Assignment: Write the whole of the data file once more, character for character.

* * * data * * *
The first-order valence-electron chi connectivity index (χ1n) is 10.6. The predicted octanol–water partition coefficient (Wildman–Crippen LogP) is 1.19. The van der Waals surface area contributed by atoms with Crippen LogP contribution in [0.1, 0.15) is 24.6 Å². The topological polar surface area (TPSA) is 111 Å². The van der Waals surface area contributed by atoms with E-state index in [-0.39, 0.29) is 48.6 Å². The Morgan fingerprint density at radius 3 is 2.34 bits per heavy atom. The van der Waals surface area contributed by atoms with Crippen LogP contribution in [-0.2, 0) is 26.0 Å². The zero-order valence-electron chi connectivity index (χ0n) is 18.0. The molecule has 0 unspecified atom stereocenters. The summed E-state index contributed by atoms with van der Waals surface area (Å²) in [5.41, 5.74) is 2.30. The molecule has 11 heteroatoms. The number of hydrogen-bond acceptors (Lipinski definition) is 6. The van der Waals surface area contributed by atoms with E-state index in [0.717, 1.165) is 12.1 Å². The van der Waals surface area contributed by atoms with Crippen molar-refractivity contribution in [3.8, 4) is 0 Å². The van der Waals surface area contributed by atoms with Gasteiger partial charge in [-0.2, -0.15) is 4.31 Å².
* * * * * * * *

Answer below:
The first-order valence-electron chi connectivity index (χ1n) is 10.6. The predicted octanol–water partition coefficient (Wildman–Crippen LogP) is 1.19. The van der Waals surface area contributed by atoms with Crippen LogP contribution in [0.1, 0.15) is 24.6 Å². The topological polar surface area (TPSA) is 111 Å². The van der Waals surface area contributed by atoms with E-state index in [-0.39, 0.29) is 48.6 Å². The Morgan fingerprint density at radius 3 is 2.34 bits per heavy atom. The van der Waals surface area contributed by atoms with Crippen LogP contribution in [-0.2, 0) is 26.0 Å². The zero-order valence-electron chi connectivity index (χ0n) is 18.0. The molecule has 0 unspecified atom stereocenters. The summed E-state index contributed by atoms with van der Waals surface area (Å²) in [5.41, 5.74) is 2.30. The molecule has 11 heteroatoms. The number of hydrogen-bond acceptors (Lipinski definition) is 6. The van der Waals surface area contributed by atoms with E-state index in [0.717, 1.165) is 12.1 Å². The van der Waals surface area contributed by atoms with Crippen molar-refractivity contribution in [3.8, 4) is 0 Å². The van der Waals surface area contributed by atoms with Gasteiger partial charge in [-0.2, -0.15) is 4.31 Å².